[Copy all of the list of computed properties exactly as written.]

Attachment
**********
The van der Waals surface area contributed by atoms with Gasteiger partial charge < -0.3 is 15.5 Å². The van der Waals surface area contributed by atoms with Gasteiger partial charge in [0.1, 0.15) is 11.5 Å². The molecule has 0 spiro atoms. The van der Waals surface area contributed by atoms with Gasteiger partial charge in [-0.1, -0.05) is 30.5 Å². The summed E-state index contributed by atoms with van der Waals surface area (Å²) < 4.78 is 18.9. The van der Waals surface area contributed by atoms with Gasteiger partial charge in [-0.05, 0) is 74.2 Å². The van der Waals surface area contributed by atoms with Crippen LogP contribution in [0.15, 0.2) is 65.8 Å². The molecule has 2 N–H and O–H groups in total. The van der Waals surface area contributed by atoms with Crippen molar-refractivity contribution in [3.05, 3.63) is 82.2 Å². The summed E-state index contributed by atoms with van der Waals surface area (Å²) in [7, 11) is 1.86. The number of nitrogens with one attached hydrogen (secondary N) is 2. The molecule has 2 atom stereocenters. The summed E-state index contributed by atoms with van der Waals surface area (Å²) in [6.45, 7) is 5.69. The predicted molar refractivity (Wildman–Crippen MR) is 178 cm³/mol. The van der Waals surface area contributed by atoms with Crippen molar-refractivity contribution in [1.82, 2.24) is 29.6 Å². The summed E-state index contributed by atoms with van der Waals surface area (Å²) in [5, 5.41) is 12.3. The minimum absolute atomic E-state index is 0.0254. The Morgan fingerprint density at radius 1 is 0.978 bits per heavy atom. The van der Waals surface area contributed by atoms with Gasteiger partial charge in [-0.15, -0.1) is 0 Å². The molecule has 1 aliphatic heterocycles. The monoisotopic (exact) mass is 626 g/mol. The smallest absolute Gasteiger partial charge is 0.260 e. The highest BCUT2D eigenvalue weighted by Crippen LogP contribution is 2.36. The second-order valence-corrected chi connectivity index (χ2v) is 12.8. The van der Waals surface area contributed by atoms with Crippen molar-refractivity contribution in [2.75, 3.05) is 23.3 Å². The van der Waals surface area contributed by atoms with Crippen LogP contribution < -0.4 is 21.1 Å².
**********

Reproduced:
The van der Waals surface area contributed by atoms with Gasteiger partial charge < -0.3 is 15.5 Å². The van der Waals surface area contributed by atoms with Gasteiger partial charge in [0.1, 0.15) is 11.5 Å². The molecule has 0 spiro atoms. The van der Waals surface area contributed by atoms with Gasteiger partial charge in [-0.1, -0.05) is 30.5 Å². The summed E-state index contributed by atoms with van der Waals surface area (Å²) < 4.78 is 18.9. The van der Waals surface area contributed by atoms with Gasteiger partial charge in [-0.05, 0) is 74.2 Å². The van der Waals surface area contributed by atoms with Crippen LogP contribution in [0.15, 0.2) is 65.8 Å². The molecule has 2 N–H and O–H groups in total. The van der Waals surface area contributed by atoms with Crippen molar-refractivity contribution in [3.05, 3.63) is 82.2 Å². The summed E-state index contributed by atoms with van der Waals surface area (Å²) in [7, 11) is 1.86. The number of nitrogens with one attached hydrogen (secondary N) is 2. The molecule has 2 atom stereocenters. The summed E-state index contributed by atoms with van der Waals surface area (Å²) in [6.45, 7) is 5.69. The predicted molar refractivity (Wildman–Crippen MR) is 178 cm³/mol. The van der Waals surface area contributed by atoms with Crippen molar-refractivity contribution in [1.82, 2.24) is 29.6 Å². The summed E-state index contributed by atoms with van der Waals surface area (Å²) in [5, 5.41) is 12.3. The minimum absolute atomic E-state index is 0.0254. The Morgan fingerprint density at radius 1 is 0.978 bits per heavy atom. The van der Waals surface area contributed by atoms with Gasteiger partial charge in [-0.15, -0.1) is 0 Å². The molecule has 1 aliphatic heterocycles. The monoisotopic (exact) mass is 626 g/mol. The smallest absolute Gasteiger partial charge is 0.260 e. The highest BCUT2D eigenvalue weighted by Crippen LogP contribution is 2.36. The second-order valence-corrected chi connectivity index (χ2v) is 12.8. The van der Waals surface area contributed by atoms with Crippen molar-refractivity contribution in [2.75, 3.05) is 23.3 Å². The van der Waals surface area contributed by atoms with Crippen LogP contribution < -0.4 is 21.1 Å².